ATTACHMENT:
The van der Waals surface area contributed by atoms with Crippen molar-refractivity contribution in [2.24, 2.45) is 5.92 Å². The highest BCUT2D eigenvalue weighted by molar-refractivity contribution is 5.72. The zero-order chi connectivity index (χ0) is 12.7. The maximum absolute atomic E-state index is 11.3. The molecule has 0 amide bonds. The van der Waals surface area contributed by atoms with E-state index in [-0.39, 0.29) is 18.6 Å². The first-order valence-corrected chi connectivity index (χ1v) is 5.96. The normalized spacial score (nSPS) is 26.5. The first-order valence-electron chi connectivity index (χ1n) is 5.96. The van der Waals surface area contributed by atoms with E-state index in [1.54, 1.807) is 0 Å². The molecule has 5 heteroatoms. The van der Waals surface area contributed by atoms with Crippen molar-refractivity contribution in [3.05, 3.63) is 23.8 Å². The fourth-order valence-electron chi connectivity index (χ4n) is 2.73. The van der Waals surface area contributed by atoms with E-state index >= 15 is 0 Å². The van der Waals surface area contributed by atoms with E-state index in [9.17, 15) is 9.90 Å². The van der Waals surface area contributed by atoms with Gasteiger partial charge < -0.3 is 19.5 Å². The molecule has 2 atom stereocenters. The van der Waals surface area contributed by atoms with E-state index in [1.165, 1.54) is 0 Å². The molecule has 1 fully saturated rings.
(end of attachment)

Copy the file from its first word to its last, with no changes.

The van der Waals surface area contributed by atoms with Crippen molar-refractivity contribution in [2.24, 2.45) is 5.92 Å². The highest BCUT2D eigenvalue weighted by molar-refractivity contribution is 5.72. The zero-order chi connectivity index (χ0) is 12.7. The maximum absolute atomic E-state index is 11.3. The molecule has 0 amide bonds. The van der Waals surface area contributed by atoms with E-state index in [-0.39, 0.29) is 18.6 Å². The first-order valence-corrected chi connectivity index (χ1v) is 5.96. The normalized spacial score (nSPS) is 26.5. The first-order valence-electron chi connectivity index (χ1n) is 5.96. The van der Waals surface area contributed by atoms with E-state index in [1.54, 1.807) is 0 Å². The molecule has 5 heteroatoms. The van der Waals surface area contributed by atoms with Crippen molar-refractivity contribution in [3.05, 3.63) is 23.8 Å². The fourth-order valence-electron chi connectivity index (χ4n) is 2.73. The van der Waals surface area contributed by atoms with E-state index >= 15 is 0 Å². The van der Waals surface area contributed by atoms with E-state index in [9.17, 15) is 9.90 Å². The van der Waals surface area contributed by atoms with Gasteiger partial charge < -0.3 is 19.5 Å². The molecule has 2 atom stereocenters. The van der Waals surface area contributed by atoms with E-state index in [1.165, 1.54) is 0 Å². The molecule has 1 fully saturated rings.